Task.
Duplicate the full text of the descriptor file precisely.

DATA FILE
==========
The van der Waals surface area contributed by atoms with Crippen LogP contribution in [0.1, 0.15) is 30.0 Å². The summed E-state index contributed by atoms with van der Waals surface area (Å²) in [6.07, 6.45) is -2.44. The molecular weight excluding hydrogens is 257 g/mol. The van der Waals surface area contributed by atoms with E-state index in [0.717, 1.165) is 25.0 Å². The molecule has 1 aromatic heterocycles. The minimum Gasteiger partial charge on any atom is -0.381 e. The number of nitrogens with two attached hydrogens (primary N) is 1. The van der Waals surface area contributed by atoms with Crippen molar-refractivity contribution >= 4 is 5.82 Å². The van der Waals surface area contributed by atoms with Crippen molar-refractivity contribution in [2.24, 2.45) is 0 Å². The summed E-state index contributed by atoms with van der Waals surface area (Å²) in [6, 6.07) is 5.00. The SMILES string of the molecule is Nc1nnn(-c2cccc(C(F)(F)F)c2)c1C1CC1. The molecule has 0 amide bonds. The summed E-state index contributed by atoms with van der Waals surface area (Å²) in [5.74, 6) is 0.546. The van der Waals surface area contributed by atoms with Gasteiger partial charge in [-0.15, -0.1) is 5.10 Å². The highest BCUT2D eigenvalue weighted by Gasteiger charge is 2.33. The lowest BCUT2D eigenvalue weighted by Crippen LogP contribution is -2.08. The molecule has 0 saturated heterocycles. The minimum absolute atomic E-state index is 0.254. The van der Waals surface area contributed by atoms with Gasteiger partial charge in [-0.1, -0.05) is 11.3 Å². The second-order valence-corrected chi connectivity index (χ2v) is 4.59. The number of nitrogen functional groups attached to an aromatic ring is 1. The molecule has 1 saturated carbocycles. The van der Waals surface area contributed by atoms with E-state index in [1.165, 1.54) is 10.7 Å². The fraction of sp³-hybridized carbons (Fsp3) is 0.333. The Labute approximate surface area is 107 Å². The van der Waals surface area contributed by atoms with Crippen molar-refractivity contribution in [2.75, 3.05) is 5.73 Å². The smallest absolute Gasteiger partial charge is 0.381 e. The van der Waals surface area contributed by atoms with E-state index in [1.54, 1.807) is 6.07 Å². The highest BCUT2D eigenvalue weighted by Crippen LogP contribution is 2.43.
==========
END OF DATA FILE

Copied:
The van der Waals surface area contributed by atoms with Crippen LogP contribution in [0.1, 0.15) is 30.0 Å². The summed E-state index contributed by atoms with van der Waals surface area (Å²) in [6.07, 6.45) is -2.44. The molecular weight excluding hydrogens is 257 g/mol. The van der Waals surface area contributed by atoms with E-state index in [0.717, 1.165) is 25.0 Å². The molecule has 1 aromatic heterocycles. The minimum Gasteiger partial charge on any atom is -0.381 e. The number of nitrogens with two attached hydrogens (primary N) is 1. The van der Waals surface area contributed by atoms with Crippen molar-refractivity contribution >= 4 is 5.82 Å². The van der Waals surface area contributed by atoms with Crippen molar-refractivity contribution in [2.24, 2.45) is 0 Å². The summed E-state index contributed by atoms with van der Waals surface area (Å²) in [6, 6.07) is 5.00. The SMILES string of the molecule is Nc1nnn(-c2cccc(C(F)(F)F)c2)c1C1CC1. The molecule has 0 amide bonds. The summed E-state index contributed by atoms with van der Waals surface area (Å²) in [5.74, 6) is 0.546. The van der Waals surface area contributed by atoms with Gasteiger partial charge in [-0.15, -0.1) is 5.10 Å². The highest BCUT2D eigenvalue weighted by Gasteiger charge is 2.33. The lowest BCUT2D eigenvalue weighted by Crippen LogP contribution is -2.08. The molecule has 0 saturated heterocycles. The minimum absolute atomic E-state index is 0.254. The van der Waals surface area contributed by atoms with Gasteiger partial charge in [-0.1, -0.05) is 11.3 Å². The second-order valence-corrected chi connectivity index (χ2v) is 4.59. The number of nitrogen functional groups attached to an aromatic ring is 1. The molecule has 1 saturated carbocycles. The van der Waals surface area contributed by atoms with E-state index in [1.165, 1.54) is 10.7 Å². The fraction of sp³-hybridized carbons (Fsp3) is 0.333. The Labute approximate surface area is 107 Å². The van der Waals surface area contributed by atoms with Crippen molar-refractivity contribution in [2.75, 3.05) is 5.73 Å². The smallest absolute Gasteiger partial charge is 0.381 e. The van der Waals surface area contributed by atoms with E-state index in [1.54, 1.807) is 6.07 Å². The highest BCUT2D eigenvalue weighted by Crippen LogP contribution is 2.43.